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Pete Evans will not appear on I’m A Celebrity … Get Me Out Of Here!

Pete Evans has reportedly been paid $200,000 by Channel 10 despite being “dumped” from I’m a Celebrity … Get Me Out Of Here! over recent social media posts.The celebrity chef turned conspiracy theorist will not appear on the upcoming season of the reality TV program after a savage social media backlash to the sharing of…

Pete Evans has reportedly been paid $200,000 by Channel 10 despite being “dumped” from I’m a Celebrity … Get Me Out Of Here! over recent social media posts.

The celebrity chef turned conspiracy theorist will not appear on the upcoming season of the reality TV program after a savage social media backlash to the sharing of a cartoon that featured a Neo-Nazi symbol.

Speculation erupted yesterday that Evans would be part of the reality show’s cast when it begins filming next week, but that’s no longer the case.

“Network 10 can confirm that Pete Evans will not be appearing on this season of I’m A Celebrity … Get Me Out Of Here!” a Ten spokesperson told news.com.au.

Ten did not comment when asked whether Evans had been considered as a contestant but former Studio 10 executive producer Rob McKnight claims Evans was “fired” from the show.

Ten also failed to respond to a question about whether Evans had been paid $200,000 after being signed up but never filming an episode.

Entertainment reporter Peter Ford is reporting Evans was “paid in full” and would have made even more “had he done the show”.

The backlash against Evans follows comments from the Byron Bay-based chef and author, which appeared to suggest that humans are not capable of spreading COVID-19.

He also shared and later deleted a cartoon that included the Black Sun symbol from Nazi Germany, sparking outage on social media.

He publicly apologised, claiming he had no idea of the symbol’s historical significance.

RELATED: Melbourne doctor roasts Pete Evans over COVID-19 comments

Channel 10 was trending on Twitter on Monday night after rumours the network was considering giving Evans’ dangerous views a platform, despite the line-up for the show not being officially announced.

Addressing it on Nova’s Fitzy & Wippa on Friday, host Julia Morris said she hoped it was true.

“Surely at a minimum there’s been a conversation,” she said. “I saw the rumours in the paper and I said please let that be true because that might actually make my year!”

But others, including GPs and frontline staff fighting COVID-19, were horrified by the idea that Evans would appear on the show where he could push his views further.

Dr Vyom Sharma, a GP and medical commentator who doubled down on his earlier comments about Evans, simply tweeted: “F***ing unreal.”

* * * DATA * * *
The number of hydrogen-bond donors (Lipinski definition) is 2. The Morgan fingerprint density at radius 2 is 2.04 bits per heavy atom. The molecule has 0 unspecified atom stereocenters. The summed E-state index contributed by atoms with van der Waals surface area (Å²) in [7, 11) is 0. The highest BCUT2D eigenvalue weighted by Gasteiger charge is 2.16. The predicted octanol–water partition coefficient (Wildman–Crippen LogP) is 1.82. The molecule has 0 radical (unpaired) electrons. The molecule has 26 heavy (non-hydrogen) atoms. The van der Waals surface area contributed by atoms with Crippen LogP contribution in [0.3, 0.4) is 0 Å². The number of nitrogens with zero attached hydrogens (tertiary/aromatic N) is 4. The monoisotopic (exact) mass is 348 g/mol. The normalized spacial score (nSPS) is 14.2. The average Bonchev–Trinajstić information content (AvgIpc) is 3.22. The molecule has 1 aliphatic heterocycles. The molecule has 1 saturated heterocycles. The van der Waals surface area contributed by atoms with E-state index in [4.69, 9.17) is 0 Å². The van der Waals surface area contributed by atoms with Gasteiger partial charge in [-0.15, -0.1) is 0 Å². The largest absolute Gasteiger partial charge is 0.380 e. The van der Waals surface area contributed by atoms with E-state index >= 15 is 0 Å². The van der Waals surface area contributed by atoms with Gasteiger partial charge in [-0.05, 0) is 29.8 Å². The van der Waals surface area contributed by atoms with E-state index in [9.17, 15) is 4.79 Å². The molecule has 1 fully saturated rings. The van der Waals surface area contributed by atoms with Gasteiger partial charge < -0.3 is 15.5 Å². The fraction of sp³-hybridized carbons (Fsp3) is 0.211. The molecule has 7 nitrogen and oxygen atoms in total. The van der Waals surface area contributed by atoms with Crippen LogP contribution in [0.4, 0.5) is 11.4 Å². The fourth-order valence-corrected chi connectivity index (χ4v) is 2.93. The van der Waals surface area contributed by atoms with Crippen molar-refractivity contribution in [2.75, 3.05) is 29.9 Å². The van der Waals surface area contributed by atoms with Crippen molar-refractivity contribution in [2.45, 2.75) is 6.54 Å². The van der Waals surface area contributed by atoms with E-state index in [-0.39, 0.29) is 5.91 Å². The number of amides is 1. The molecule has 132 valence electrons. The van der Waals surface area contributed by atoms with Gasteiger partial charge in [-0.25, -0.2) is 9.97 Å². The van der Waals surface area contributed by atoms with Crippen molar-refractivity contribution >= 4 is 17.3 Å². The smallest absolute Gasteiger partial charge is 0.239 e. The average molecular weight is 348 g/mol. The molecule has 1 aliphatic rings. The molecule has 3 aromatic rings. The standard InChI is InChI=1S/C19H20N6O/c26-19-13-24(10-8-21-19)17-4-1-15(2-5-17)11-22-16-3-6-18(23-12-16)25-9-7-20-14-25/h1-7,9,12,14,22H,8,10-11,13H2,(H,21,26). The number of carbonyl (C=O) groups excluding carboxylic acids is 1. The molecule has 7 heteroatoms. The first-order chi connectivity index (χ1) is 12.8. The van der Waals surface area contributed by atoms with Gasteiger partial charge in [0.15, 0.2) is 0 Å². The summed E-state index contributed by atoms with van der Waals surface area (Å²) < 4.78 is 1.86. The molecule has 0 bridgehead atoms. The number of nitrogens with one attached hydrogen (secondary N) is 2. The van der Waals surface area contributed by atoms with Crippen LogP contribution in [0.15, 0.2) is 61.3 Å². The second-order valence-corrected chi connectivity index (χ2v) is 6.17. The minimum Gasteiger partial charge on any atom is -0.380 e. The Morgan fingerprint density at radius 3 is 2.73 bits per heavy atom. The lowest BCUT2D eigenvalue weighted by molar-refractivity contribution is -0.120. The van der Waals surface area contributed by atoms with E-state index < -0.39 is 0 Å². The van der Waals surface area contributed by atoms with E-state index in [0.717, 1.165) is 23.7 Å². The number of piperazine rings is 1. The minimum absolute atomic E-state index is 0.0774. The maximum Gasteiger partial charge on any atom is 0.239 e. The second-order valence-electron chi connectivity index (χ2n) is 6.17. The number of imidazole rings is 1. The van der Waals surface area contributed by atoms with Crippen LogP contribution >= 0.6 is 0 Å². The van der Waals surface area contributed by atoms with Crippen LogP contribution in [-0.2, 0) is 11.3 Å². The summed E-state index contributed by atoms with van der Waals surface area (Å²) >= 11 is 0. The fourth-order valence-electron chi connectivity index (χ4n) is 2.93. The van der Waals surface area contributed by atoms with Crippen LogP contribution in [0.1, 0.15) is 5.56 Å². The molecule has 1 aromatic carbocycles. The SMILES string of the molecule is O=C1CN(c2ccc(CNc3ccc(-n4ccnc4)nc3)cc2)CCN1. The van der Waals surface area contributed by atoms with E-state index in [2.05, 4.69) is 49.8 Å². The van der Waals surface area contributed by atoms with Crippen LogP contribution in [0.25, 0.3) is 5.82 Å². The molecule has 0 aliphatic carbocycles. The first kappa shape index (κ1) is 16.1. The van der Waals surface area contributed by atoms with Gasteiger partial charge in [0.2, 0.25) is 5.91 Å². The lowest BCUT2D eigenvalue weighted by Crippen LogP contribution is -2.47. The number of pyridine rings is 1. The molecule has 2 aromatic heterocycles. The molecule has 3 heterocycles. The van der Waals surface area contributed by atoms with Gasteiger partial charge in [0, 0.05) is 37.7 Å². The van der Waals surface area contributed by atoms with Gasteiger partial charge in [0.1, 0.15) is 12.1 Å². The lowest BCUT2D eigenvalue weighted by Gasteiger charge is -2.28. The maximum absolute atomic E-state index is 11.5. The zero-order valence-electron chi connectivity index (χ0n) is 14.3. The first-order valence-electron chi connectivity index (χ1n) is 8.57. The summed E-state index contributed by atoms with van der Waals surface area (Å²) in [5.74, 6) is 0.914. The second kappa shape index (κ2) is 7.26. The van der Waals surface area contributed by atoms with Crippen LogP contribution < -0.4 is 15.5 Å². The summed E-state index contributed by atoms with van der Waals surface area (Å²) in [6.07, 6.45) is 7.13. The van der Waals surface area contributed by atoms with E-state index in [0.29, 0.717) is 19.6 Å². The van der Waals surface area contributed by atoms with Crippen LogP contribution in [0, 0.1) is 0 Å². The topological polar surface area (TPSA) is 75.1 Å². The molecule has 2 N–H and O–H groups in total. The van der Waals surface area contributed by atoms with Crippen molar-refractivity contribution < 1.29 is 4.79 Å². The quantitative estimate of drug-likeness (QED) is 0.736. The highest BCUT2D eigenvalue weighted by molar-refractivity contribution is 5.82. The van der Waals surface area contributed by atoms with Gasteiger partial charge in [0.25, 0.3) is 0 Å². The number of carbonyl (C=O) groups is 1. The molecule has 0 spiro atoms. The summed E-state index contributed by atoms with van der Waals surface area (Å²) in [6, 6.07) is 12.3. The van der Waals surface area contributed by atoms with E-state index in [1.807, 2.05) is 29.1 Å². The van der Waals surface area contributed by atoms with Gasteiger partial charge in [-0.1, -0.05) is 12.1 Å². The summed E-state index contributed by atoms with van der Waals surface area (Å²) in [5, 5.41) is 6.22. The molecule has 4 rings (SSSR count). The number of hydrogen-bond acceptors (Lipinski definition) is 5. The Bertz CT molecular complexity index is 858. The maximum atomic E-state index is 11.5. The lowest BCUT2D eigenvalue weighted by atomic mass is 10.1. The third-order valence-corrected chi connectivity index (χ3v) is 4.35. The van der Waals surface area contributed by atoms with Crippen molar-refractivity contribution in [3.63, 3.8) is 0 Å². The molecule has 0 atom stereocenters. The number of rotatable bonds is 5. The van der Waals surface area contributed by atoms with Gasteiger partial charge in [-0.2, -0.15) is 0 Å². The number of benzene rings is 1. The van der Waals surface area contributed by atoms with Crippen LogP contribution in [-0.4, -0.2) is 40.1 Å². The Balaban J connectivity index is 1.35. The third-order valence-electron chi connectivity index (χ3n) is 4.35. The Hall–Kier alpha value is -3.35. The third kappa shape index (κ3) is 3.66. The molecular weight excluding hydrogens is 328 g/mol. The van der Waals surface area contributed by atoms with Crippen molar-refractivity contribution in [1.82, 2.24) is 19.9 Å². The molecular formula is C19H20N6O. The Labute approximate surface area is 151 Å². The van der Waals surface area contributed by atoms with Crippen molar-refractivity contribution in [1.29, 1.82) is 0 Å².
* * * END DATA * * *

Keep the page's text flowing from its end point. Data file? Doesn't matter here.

Musician Ben Lee tweeted: “Absolutely not, Channel 10. No airtime for a guy who is using his platform to brainwash and radicalise his audience.”

Evans’ bad week began when he gave a video interview in which he claimed people are not spreaders of the deadly virus.

“Is that what we’ve come here to do? Do we have the belief in ourselves that we’re contagious, that we are spreaders of something?” Evans asked.

“I choose not to believe in that narrative because it doesn’t make any sense to me.”

The interviewer then asked Evans if he was concerned that his choice to ignore medical advice could spread the virus to more vulnerable people.

After scoffing and snorting, Evans replied: “It doesn’t spread the virus.”

It got worse when he shared a cartoon that appeared to support white nationalist views. It included a picture of a caterpillar and a butterfly. On the butterflies wings was the Black Sun symbol made infamous by Nazi Heinrich Himmler.

His publisher Pan Macmillian has also deserted the chef, announcing on Monday that it was “finalising” its relationship with Evans, saying that it “does not support the recent posts made by Pete Evans”.

“Those views are not our views as a company or the views of our staff. Pan Macmillian is currently finalising its contractual relationship with Pete Evans and as such will not be entering any further publishing agreements moving forward,” the statement read.

“If any retailer wishes to return Pete Evans’ books please contact Pan Macmillian.”

Dymocks Australia promptly followed suit, with the book retailer tweeting that they “are in the process of removing his books from our website and have advised our stores to return their stock as offered by the publisher”.

BIG W has also abandoned Evans in a decision to remove his book titles from the range from 17 November, a spokesman for Woolworths Group told news.com.au.

Other brands to part company with Evans in the last 24 hours include Baccarat, which partnered with Evans on a range of cookware, Readings bookstore and coconut water brand Natural Raw C.

Dr Dvir Abramovich, chairman of the Anti-Defamation Commission, Australia’s leading civil rights organisation, told news.com.au Evans’ latest stunt “represents a new low for Pete Evans who should begin to do some serious soul-searching about his morally indefensible conduct”.

“What’s next, a cookbook of Hitler’s favourite foods? This deeply offensive post is spit on the memory of the brave Diggers who sacrificed their lives to defeat the evil of Hitler and the Third Reich and a kick in the stomach of Holocaust survivors.”

Evans apologised for sharing the cartoon, writing: “Sincere apologies to anyone who misinterpreted a previous post of a caterpillar and a butterfly having a chat over a drink and perceived that I was promoting hatred.

“I look forward to studying all of the symbols that have ever existed and research them thoroughly before posting.”

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